In a video of the event, Wintour says: "R.J. came to us originally with the idea of another documentary; creating something around the Costume Institute Ball that we do every year, but the idea of doing a documentary about the September issue is something I've always wanted to do."
R.J. Cutler, who directed The War Room, says he is "thrilled" that "Anna chose me." And he calls the pace of Vogue "a marathon that moved at the pace of a sprint, constantly." But: According to Wintour, Vogue's creative director, Grace Coddington, is the real focus of the film. And Fox 411's Roger Friedman agrees, writing:
…The real star of the film is Grace Coddington, [Wintour's] number 2 editor and unsung hero of Vogue for the last two decades. Now a raven haired beauty in her 60s, Coddington was a British supermodel for years before a car accident disfigured her face and cut her career short. She is a remarkable figure, and emerges as the heart and soul of an organism that is otherwise devoid of humanity.
Wintour is not stupid. Far from it. She is wise enough to step aside and let Coddington become the sympathetic center of “The September Issue” while she, Wintour, does the dirty work.
The real question, of course, is: Is the film worth watching? Salon's Andrew O'Hehir thinks so, deeming it "Delicious." He adds:
We travel to haute-couture shows and photo shoots, private breakfasts with major advertisers, and even into Wintour's office for her tense aesthetic and financial standoffs with Grace Coddington, the onetime swinging-London model who is now Vogue's creative director.
I'm sure this movie will appeal most strongly to fashion buffs (and Vogue's September issue usually sells about 13 million copies) but I found it completely addictive and haven't even glanced at a fashion mag in years. Whether or not you think what they do is meaningful, Cutler captures the intense passion Wintour and Coddington bring to their work.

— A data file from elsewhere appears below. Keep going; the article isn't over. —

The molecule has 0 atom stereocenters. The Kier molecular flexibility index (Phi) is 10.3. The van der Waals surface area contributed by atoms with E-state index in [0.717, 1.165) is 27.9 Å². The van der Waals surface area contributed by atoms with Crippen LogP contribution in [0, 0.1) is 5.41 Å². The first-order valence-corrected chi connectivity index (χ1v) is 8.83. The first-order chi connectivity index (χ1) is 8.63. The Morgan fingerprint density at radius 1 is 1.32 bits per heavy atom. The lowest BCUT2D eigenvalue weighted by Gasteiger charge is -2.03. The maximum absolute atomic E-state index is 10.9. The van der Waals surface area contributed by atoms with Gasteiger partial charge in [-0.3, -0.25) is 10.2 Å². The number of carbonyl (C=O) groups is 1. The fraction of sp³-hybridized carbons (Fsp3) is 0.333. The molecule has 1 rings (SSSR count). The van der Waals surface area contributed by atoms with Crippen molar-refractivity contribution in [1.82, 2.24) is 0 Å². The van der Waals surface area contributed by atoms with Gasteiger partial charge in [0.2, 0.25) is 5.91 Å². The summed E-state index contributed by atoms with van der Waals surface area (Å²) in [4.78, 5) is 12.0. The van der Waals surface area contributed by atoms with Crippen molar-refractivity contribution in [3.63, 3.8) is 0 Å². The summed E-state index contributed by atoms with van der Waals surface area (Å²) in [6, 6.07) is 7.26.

And! Those of you hoping for a delightfully evil Cruella De Vil or Devil Wears Prada-esque performance from Wintour will not be disappointed, according to Roger Friedman: "She’s abrupt, chilling, and cold to those around her. Warm and fuzzy? Not a chance." Plus! Employees apparently say things like "Anna doesn’t want that, I’m going to get fired, I’m going to kill myself," Fashionista reports. And André Leon Talley "attempts to play tennis in white pants and a polo t-shirt with a LV monogrammed scarf/towel/blanket around his shoulders, an LV monogrammed tennis racket cover, an LV monogrammed water bottle holder and an LV monogrammed case."
Of course, what others believe this film really represents is the end of an era. The documentary's center, the giant, phone-book sized September 2007 issue — chock-full of ads and editorial — ended up being the largest in the Vogue's history, notes AdAge. Ad pages were down 12% in 2008, and 2009 could be worse. Will the film end up being a historical document of what AdAge calls "the Last Days Of Luxe"?
A snippet of the Sundance Q&A with Anna Wintour and R.J. Cutler is embedded below.
CR First: Anna Discusses Her Own Documentary in Utah! [Fashion Week Daily]
The Devil Really Wears Prada [Fox 411]
Your Sundance Gigolo Report [Salon]
Anna Wintour: I Am No Office Monster [Gawker]
Following Anna Wintour Through Last Days Of Luxe [AdAge]
Sneak Peek II: The September Issue [Fashionista]